Colorado's 232 craft brewers employed 5,014 people and drove an economic engine worth $826 million last year, according to a study released Tuesday by the Colorado Brewers Guild. That's up from 179 breweries, 4,493 jobs and $704 million the year before.
In fact, the industry is growing so fast that the study is already out of date. But that's okay with guild director John Carlson -- because the numbers, compiled by the University of Colorado Leeds School of Business, provide a snapshot into why beer matters.
"It's important for the state and...for the country, because we make something," he said during a Tuesday conference at Falling Rock Taphouse. People are moving to Colorado and bring their business here because of craft beer, he added; tourists are visiting and returning because of it; neighborhoods are being revitalized.
"We are pioneers," he said. "The rest of the country wants to be like us."
The depth and breadth of the industry was evident at yesterday's study-release event, which was attended by a couple of dozen people involved in the industry, including representatives of the oldest craft brewer in the state, Boulder Beer, as well as one of the fifty or so breweries in planning for 2014 and 2015, Colorado Sky Brewery.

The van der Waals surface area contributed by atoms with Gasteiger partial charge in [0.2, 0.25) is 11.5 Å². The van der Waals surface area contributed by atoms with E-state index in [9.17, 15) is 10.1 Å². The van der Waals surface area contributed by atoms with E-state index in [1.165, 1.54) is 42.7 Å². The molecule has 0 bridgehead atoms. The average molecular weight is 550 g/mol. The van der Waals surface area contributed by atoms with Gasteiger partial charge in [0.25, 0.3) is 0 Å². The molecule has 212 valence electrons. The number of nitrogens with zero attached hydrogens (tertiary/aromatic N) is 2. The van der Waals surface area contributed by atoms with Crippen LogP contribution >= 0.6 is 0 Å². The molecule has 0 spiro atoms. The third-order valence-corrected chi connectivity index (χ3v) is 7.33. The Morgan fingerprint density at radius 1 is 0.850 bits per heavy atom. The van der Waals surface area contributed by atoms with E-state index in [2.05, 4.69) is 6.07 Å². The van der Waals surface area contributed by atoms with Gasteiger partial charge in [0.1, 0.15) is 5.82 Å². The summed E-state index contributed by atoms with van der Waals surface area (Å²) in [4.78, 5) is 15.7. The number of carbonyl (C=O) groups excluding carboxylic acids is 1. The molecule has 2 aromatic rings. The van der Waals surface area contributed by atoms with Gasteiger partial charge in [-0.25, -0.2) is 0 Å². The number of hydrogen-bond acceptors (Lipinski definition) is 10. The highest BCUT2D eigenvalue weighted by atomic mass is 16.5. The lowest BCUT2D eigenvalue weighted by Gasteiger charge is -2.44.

This was the second time that the guild has released statewide economic numbers on craft brewing, and Carlson says the organization plans to do so every two years.
Other stats that were part of the study (which was based on numbers from last fall -- numbers that have already expanded) include:
*More than 50 percent of existing Colorado breweries expect to grow by more than 20 percent in 2014.
*About 93 percent of Colorado's brewers gave money to charity last year, while 91 percent participated in fundraising events. Altogether, they gave more than $1.4 million.
*The economic impact of Colorado breweries was $446 million two years ago, meaning it has nearly doubled since then.
*Only about a quarter of the breweries that responded to the survey distribute outside of Colorado.
*The study doesn't account for the jobs and economic impact that has been created by companies that supply breweries or help them distribute and sell their beer.
*A majority of the state's craft breweries formed within the past decade.
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